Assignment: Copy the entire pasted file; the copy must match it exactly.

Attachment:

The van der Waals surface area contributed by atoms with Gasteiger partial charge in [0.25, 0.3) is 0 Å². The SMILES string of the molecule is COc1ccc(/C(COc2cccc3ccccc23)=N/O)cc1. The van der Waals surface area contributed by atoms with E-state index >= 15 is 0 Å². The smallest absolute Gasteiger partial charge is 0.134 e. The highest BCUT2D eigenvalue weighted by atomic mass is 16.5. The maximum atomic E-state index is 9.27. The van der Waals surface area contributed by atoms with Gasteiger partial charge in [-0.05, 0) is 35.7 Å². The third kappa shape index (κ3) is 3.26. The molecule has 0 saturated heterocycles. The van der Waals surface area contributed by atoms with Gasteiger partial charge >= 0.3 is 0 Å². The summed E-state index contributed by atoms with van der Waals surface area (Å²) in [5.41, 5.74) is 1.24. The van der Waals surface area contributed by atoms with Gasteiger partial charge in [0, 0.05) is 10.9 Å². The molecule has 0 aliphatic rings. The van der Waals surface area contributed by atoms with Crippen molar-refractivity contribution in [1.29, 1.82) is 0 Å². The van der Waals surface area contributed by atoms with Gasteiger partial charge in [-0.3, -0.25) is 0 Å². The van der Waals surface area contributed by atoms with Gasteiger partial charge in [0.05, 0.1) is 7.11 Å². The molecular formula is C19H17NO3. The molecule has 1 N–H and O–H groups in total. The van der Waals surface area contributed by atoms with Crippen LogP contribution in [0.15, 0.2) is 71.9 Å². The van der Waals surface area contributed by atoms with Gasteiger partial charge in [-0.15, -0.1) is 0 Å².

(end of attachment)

The van der Waals surface area contributed by atoms with Gasteiger partial charge in [0.25, 0.3) is 0 Å². The SMILES string of the molecule is COc1ccc(/C(COc2cccc3ccccc23)=N/O)cc1. The van der Waals surface area contributed by atoms with E-state index >= 15 is 0 Å². The smallest absolute Gasteiger partial charge is 0.134 e. The highest BCUT2D eigenvalue weighted by atomic mass is 16.5. The maximum atomic E-state index is 9.27. The van der Waals surface area contributed by atoms with Gasteiger partial charge in [-0.05, 0) is 35.7 Å². The third kappa shape index (κ3) is 3.26. The molecule has 0 saturated heterocycles. The van der Waals surface area contributed by atoms with Gasteiger partial charge >= 0.3 is 0 Å². The summed E-state index contributed by atoms with van der Waals surface area (Å²) in [5.41, 5.74) is 1.24. The van der Waals surface area contributed by atoms with Gasteiger partial charge in [0, 0.05) is 10.9 Å². The molecule has 0 aliphatic rings. The van der Waals surface area contributed by atoms with Crippen molar-refractivity contribution in [1.29, 1.82) is 0 Å². The van der Waals surface area contributed by atoms with Gasteiger partial charge in [-0.3, -0.25) is 0 Å². The van der Waals surface area contributed by atoms with Gasteiger partial charge in [0.05, 0.1) is 7.11 Å². The molecular formula is C19H17NO3. The molecule has 1 N–H and O–H groups in total. The van der Waals surface area contributed by atoms with Crippen LogP contribution in [0.15, 0.2) is 71.9 Å². The van der Waals surface area contributed by atoms with Gasteiger partial charge in [-0.15, -0.1) is 0 Å².